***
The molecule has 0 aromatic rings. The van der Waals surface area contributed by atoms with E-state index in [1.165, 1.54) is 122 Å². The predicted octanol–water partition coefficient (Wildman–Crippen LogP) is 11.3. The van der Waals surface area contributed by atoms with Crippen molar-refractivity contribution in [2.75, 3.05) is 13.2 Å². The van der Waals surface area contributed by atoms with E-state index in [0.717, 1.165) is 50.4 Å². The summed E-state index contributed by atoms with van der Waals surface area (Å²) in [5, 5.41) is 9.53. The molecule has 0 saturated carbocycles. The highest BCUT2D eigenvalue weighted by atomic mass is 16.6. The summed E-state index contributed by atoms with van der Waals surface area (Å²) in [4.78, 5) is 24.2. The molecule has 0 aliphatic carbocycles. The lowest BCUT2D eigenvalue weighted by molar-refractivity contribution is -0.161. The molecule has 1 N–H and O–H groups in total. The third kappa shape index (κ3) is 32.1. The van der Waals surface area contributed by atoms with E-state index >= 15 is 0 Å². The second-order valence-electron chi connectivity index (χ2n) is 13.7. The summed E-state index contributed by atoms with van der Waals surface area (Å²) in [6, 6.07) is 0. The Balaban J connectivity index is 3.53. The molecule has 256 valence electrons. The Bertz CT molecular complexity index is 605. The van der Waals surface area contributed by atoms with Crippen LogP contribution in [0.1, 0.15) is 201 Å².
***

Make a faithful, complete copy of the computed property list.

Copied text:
The molecule has 0 aromatic rings. The van der Waals surface area contributed by atoms with E-state index in [1.165, 1.54) is 122 Å². The predicted octanol–water partition coefficient (Wildman–Crippen LogP) is 11.3. The van der Waals surface area contributed by atoms with Crippen molar-refractivity contribution in [2.75, 3.05) is 13.2 Å². The van der Waals surface area contributed by atoms with E-state index in [0.717, 1.165) is 50.4 Å². The summed E-state index contributed by atoms with van der Waals surface area (Å²) in [5, 5.41) is 9.53. The molecule has 0 saturated carbocycles. The highest BCUT2D eigenvalue weighted by atomic mass is 16.6. The summed E-state index contributed by atoms with van der Waals surface area (Å²) in [4.78, 5) is 24.2. The molecule has 0 aliphatic carbocycles. The lowest BCUT2D eigenvalue weighted by molar-refractivity contribution is -0.161. The molecule has 1 N–H and O–H groups in total. The third kappa shape index (κ3) is 32.1. The van der Waals surface area contributed by atoms with E-state index >= 15 is 0 Å². The second-order valence-electron chi connectivity index (χ2n) is 13.7. The summed E-state index contributed by atoms with van der Waals surface area (Å²) in [6, 6.07) is 0. The Balaban J connectivity index is 3.53. The molecule has 256 valence electrons. The Bertz CT molecular complexity index is 605. The van der Waals surface area contributed by atoms with Crippen LogP contribution in [0.1, 0.15) is 201 Å².